A Kiss From Tokyo (2009)

A Kiss From Tokyo is an animated short which acts as a trailer for the book Yuki 7, written by Ada Cole and Kevin Dart about a woman known for her spy skillset and espionage. The animated short embodies this atmosphere of secrecy, sex, and mystery right away with its use of the word “dangerous” in a typeface that is bold, tall, and authoritative. The typographic animation of this word adds to the sense of urgency of danger in the way it quickly switches from using black and red inversely between the text and the background.


And the use of single words, such as “dangerous”, are used to further characterize Yuki, the protagonist spy in question. While the word “dangerous” could be interpreted as both the tone of the film and the characterization of Yuki, the next title sequence is based around the word, “seductive.” The word is immediately associated with Yuki as “seductive” in all its bold, typographic glory as it begins fully opaque and then fades in opacity as the figure of Yuki in lingerie and in a red robe takes prominence. It should also be noted that the colors aren’t as harsh as they were with “dangerous.” The red still remains as a primary element, but that is because red is versatile as a color that can be associated with many connotations. The use of a tan and beige in the background matches the connotation of the word seductive and creates a sense of femininity and violence that coincides with Yuki’s persona. Additionally, since this is an animation, it creates a different light setting as black conveys more formality and fear, while beige conveys a sense of peace and neutrality, even if it is a false sense. That is why the color beige’s pairing with red is pertinent to establishing Yuki’s character as a spy because she is able to move through various situations and circumstances undetected and with ease as an agent of espionage.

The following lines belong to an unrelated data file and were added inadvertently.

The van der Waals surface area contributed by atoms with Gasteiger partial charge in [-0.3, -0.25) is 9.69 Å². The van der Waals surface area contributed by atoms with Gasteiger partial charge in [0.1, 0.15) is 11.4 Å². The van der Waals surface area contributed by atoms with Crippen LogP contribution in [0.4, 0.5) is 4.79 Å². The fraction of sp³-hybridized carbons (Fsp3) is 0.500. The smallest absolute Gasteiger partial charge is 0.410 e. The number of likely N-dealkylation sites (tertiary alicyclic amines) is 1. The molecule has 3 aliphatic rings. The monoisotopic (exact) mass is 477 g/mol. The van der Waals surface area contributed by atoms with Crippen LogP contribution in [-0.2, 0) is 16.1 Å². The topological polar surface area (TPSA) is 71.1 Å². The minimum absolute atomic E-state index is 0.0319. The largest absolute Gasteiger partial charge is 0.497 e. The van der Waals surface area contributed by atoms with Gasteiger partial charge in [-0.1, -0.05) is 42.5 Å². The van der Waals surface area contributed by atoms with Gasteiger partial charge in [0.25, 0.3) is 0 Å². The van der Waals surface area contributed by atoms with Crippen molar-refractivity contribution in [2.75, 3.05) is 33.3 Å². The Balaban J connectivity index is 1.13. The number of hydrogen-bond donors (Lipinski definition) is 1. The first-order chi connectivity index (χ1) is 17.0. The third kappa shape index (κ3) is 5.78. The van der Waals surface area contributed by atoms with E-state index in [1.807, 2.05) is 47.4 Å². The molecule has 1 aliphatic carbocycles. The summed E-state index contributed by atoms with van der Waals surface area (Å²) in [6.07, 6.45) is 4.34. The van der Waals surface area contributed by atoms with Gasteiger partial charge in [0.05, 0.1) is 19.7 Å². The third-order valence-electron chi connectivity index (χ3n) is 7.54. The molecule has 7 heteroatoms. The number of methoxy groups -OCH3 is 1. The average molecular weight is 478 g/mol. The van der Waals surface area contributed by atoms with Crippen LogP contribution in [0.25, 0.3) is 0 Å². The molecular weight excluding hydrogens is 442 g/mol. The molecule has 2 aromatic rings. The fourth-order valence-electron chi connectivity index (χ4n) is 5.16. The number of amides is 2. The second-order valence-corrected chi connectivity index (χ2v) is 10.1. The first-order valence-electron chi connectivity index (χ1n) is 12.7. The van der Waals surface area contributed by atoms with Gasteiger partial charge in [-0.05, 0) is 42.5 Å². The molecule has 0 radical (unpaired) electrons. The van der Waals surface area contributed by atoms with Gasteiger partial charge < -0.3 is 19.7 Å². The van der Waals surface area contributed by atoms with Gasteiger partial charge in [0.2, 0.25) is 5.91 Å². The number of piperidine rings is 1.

The last thing that must be discussed is the art style of the animation itself coupled with the typography. The stills below show how the animation style relies on the brush texture of the forms and characters to show a more sinister edge. Seeing as that both the protagonist, Yuki, and her arch rival, Diamond Eve, are both women, it can be easy to write them off as fragile and pretty things, incapable of committing espionage or inciting violence. But incorporating a visual representation of their ruggedness and their capabilities into their physical form reminds viewers that these women aren’t ordinary, and people to be feared. Coupling that with the cleanliness of the typography plays into the audiences expected stereotypes of women being concerned with order and cleanliness, but adds its twist with the use of red again, to show their more dark, and dangerous nature. 

Kiss From Tokyo Still

Discussion — One Response

  • Maddy Kelly 03/25/2021 on 10:57 AM

    Wow, this was a fantastic post and such a cool example of screen-based design. I really appreciate the reference photos you’ve provided to show the contrast between the brush-stroke animation style and bold, digital typography. Femininity and womanhood are too often portrayed as one-dimensional, and this opening credit seems like a wonderful, complex juxtaposition that immediately characterizes Yuki and Diamond Eve. Even the colors convey different tones! You’ve definitely got me interested in watching A Kiss From Tokyo!

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